In the latest renderings of the project, which were released last year, the project includes a hotel and apartment complex and two sets of townhomes. Other buildings include an incubator for small businesses, a maker space and several commercial spaces along Evans Avenue.
The developer wanted to pause and re-evaluate the market with the COVID-19 outbreak in mind, but city economic development officials are hopeful a community meeting will be scheduled this fall.
Thinking outside of the box
Some residents of Historic Southside, Hillside and Morningside want to address the area’s food problems in more creative ways.
Brian Dixon, the president of the Historic Southside Neighborhood Association, imagines a food delivery system that involves grocers and the association, which would reduce the need for overhead and additional buildings, like a co-op.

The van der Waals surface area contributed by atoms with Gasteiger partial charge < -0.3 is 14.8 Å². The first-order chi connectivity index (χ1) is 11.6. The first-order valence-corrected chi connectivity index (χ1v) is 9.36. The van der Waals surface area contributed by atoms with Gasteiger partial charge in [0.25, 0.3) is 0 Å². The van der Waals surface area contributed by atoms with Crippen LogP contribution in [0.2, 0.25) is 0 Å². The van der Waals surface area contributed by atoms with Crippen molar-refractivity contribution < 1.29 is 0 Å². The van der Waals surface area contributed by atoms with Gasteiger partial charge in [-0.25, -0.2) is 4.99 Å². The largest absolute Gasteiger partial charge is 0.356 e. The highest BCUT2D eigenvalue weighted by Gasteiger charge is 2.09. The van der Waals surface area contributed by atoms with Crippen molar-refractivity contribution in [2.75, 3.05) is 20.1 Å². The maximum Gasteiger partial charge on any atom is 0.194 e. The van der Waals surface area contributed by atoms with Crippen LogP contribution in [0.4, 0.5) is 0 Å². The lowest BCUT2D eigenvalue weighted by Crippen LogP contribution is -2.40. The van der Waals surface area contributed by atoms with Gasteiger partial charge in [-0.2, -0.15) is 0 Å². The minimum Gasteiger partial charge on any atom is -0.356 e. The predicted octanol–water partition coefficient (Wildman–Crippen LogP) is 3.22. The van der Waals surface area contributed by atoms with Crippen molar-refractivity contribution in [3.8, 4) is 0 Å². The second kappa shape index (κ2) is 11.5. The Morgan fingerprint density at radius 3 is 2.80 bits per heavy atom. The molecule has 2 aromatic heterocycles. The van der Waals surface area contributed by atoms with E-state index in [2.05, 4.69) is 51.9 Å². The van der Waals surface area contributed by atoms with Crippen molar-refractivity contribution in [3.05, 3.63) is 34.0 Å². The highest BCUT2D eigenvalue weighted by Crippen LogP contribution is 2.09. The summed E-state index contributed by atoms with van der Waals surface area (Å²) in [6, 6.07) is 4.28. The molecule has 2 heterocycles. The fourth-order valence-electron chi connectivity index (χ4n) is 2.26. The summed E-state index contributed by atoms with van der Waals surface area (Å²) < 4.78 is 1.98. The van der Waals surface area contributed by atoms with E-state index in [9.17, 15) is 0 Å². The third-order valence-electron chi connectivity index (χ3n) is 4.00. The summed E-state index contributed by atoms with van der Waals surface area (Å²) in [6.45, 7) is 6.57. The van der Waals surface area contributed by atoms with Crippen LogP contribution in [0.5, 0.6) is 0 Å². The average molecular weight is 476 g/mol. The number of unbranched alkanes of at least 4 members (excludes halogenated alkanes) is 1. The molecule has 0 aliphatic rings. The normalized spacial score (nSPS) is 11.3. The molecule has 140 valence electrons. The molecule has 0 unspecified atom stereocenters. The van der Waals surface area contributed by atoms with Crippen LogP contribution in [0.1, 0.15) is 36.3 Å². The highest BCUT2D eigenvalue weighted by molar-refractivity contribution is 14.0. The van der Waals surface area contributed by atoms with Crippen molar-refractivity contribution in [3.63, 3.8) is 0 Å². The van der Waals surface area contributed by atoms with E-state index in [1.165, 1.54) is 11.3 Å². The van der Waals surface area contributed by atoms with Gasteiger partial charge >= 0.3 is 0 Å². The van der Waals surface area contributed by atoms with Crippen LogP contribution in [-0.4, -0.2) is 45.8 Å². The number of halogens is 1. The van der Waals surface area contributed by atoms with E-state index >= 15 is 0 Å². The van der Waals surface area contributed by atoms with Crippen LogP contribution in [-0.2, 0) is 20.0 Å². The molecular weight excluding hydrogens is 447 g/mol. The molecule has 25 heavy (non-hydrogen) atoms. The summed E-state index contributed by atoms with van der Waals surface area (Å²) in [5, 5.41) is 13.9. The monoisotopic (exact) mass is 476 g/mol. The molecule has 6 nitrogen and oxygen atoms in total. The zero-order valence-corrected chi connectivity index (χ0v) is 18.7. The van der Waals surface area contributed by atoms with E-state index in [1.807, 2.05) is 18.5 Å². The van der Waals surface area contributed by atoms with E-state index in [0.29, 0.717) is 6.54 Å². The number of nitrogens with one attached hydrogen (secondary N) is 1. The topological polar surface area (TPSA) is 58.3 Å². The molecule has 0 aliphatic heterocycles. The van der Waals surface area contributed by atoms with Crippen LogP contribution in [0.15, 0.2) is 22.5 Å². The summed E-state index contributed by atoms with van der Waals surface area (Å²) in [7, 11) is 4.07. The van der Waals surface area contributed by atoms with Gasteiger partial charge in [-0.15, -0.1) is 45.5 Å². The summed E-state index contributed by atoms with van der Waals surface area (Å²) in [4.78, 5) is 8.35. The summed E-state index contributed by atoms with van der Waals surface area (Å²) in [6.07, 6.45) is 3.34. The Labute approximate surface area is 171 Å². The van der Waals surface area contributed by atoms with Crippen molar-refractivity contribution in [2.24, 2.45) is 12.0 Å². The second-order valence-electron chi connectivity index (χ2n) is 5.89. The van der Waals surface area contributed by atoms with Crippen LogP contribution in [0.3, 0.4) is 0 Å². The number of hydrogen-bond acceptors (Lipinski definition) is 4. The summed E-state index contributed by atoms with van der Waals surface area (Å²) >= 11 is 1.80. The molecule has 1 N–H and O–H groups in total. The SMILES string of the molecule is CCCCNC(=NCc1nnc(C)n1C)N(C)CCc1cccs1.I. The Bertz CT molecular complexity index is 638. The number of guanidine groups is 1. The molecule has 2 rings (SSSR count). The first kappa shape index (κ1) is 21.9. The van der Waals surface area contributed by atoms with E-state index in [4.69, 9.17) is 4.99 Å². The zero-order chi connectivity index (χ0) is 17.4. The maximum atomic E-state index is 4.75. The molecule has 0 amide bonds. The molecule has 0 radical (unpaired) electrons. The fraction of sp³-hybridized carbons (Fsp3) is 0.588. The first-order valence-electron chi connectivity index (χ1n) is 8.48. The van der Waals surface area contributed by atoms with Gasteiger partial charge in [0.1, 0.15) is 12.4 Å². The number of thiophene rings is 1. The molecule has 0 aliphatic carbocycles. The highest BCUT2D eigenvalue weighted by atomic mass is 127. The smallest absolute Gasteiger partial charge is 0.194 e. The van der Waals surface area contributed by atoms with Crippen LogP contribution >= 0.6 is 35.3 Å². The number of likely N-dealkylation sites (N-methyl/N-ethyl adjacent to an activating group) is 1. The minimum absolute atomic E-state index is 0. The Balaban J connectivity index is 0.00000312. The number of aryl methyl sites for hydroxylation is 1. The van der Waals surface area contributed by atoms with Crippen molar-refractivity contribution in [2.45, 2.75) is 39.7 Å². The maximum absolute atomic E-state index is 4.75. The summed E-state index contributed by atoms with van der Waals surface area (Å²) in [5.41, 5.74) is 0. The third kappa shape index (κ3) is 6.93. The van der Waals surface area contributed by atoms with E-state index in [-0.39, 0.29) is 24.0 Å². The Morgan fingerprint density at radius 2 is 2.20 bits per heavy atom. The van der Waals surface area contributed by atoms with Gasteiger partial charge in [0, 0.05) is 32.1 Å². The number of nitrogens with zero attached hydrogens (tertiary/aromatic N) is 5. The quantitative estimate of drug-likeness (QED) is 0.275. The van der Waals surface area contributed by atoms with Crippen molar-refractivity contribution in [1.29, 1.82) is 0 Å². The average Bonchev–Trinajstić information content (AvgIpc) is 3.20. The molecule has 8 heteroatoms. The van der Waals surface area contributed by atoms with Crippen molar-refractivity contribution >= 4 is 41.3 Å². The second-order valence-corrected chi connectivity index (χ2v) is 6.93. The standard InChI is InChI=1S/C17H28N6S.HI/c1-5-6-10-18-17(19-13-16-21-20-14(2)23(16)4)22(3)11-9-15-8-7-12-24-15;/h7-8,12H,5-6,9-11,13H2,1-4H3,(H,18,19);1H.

Historic Southside, the smallest of the three neighborhoods, is also the farthest one from the Walmart. The neighborhood’s boundaries are south of East Vickery Boulevard and north of East Rosedale Street. A survey found the majority of Historic Southside residents shop at Walmart, Dixon said.
“They’re going to continue to shop there,” he said. “No other grocery store is going to be able to beat those prices. One way to get groceries into the neighborhood is using us as a neighborhood association. We can play the middleman between our members and an established chain.”
Sturns said grocery stores still have to decide if opening a new location will be the most cost-effective move—and with the rise of online shopping and grocery delivery, sometimes the answer is no.
But 66-year-old Louis Sadler said depending on online shopping isn’t an option for many of his family members who live in 76104 because they’re older and don’t use smart phones or computers. Sadler moved to Fairmount about 10 years ago, but still understands the struggles of those living back in his home neighborhood.